The 4chan chatroom is created. People used the site to recruit armies of tricksters for elaborate online pranks. The site offers them the option of posting anonymously, they begin to call themselves Anonymous. A culture is born.
The pranks are called "raids," and they often involve ganging up on other Internet users. In one raid that anons would characterize as "epic," anons storm into the online multiplayer video game Habbo Hotel. A year later, on the anniversary of the first raid, they do the same thing all over again.
Anons are mostly about the "lulz," or laughs, until 2008, when they organize an "epic" series of protests of Scientology : what started out as a prank turns more serious as the protests begin to attract earnest critics of Scientology. But many anons disapprove of the serious tone, and a divide opens up in Anonymous people who care about morals ("moralfags") and people who are only in it for the laughs, or "lulz" ("lulzfags").
WikiLeaks and several major media outlets publish a stash of leaked US diplomatic cables. A week later, several-credit card companies say they're cutting off donations to WikiLeaks. Anonymous takes down the websites of Visa and PayPal.
Protests break out in Tunisia, and anons create a chat room where they provide Tunisians with software that can be used to get around the government blocks of the Internet. Activists in the chat room also provide Tunisians with information on treating wounds and broken bones. When the unrest spreads to Egypt in January, Anons expand their field of operations to assist Egyptians.
n the early weeks of the Occupy movement, Anonymous serves as a sort of publicity wing, using its Internet fame to spread word at a time when few traditional media outlets are paying attention. People affiliated with Anonymous also claims credit for digging up and publicizing the personal details of a number of bankers and cops, including Anthony Balogna, the New York police captain who became an inadvertent YouTube villain after firing pepper spray in the faces of two nonviolent female protestors in Manhattan.
Anonymous hackers’ Russian branch has claimed responsibility for shutting down the Kremlin and the Russian President ‘s websites repectively. ‘Russian Anonymous’ had warned they would launch an attack at Russian governmental sites to demonstrate solidarity with the Russian opposition demos.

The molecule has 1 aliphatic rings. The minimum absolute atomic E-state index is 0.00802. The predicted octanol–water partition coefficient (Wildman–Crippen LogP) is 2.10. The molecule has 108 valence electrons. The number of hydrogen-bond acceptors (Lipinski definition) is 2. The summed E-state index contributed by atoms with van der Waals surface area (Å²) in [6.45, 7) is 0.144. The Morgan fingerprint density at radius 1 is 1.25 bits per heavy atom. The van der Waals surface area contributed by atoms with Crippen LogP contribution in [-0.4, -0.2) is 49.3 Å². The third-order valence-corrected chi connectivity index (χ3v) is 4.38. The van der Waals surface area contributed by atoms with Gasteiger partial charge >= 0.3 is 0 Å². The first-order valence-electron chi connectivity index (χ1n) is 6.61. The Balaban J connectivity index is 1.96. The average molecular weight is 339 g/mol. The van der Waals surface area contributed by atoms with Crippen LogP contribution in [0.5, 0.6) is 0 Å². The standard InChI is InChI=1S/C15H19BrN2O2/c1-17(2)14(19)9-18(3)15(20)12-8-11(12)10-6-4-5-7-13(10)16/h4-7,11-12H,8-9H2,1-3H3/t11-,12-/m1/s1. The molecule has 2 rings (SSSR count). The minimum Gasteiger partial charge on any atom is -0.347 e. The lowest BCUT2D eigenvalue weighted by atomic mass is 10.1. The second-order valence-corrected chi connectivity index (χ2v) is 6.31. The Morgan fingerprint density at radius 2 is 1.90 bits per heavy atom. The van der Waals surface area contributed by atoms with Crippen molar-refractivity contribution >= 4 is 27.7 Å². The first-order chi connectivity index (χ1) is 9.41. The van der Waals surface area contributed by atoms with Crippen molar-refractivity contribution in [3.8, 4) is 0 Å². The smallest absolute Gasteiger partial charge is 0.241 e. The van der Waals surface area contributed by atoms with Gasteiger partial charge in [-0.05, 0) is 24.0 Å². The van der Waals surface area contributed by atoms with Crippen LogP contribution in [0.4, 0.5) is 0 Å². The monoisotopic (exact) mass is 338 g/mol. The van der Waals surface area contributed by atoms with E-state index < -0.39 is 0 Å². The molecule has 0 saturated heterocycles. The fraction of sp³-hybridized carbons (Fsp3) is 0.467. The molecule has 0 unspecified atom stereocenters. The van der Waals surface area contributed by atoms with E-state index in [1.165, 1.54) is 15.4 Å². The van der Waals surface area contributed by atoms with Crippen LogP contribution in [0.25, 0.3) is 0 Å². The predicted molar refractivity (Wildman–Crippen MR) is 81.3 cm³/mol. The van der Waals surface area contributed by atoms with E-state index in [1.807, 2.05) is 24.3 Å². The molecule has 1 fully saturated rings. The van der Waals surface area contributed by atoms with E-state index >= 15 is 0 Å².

‘Operation Free Korea" calling for ‘controversial leader Kim Jong-un to resign’, ‘install free democracy’ ‘abandon its nuclear ambitions’ ‘uncensored Internet access’ etc. The hackers also proclaimed that if North Korea do not accede to their demand, they will wage “Cyber War.” On April 3, 2013, hacker group identifying itself as Anonymous claimed it had stolen all 15,000 user passwords as part of a cyberwar against the DPRK. A few days later, Anonymous claimed to have hacked into the Uriminzokkiri main website, and the Twitter and Flickr pages representing the website.
Instead, a picture posted Thursday on the North’s Flickr site shows Kim’s face with a pig-like snout and a drawing of Mickey Mouse on his chest. Underneath, the text reads: “Threatening world peace with ICBMs and Nuclear weapons/Wasting money while his people starve to death.” 
On June 22, 2013, Anonymous claimed that it managed to steal military documents from North Korea, and that the documents would be released on June 25, the day the Korean War started. However, no such documents appear to have been released.
Anonymous posted a video warning to the Ferguson, Missouri, police, admonishing them for fatally shooting Mike Brown, an unarmed African American teenager, and swearing revenge if any protesters demonstrating against the police are harmed. The group, which has adopted the Guy Fawkes mask as its symbol and frequently becomes involved in contentious legal matters, said in the video late Sunday Brown’s death Saturday is just the latest example of police misconduct having deadly consequences
In response to the Charlie Hebdo shooting, the Anonymous released a statement offering condolences to the families affected by it and denounced the attacks as an "in-human assault" on freedom of expression. They also addressed the terrorists: "[a] message for al-Qaeda, the Islamic State and other terrorists – we are declaring war against you, the terrorists." As such, Anonymous plans to target Jihadist websites and social media accounts linked to supporting Islamic terrorism with the aim of disrupting them and shutting them down
Anonymous hackers take over Victoria's Human Rights Commission website.
“AnonPlus puts offline sites that actively contribute to the control of the masses from the corrupt, that by manipulating information and opinions create false realities: this is censorship!"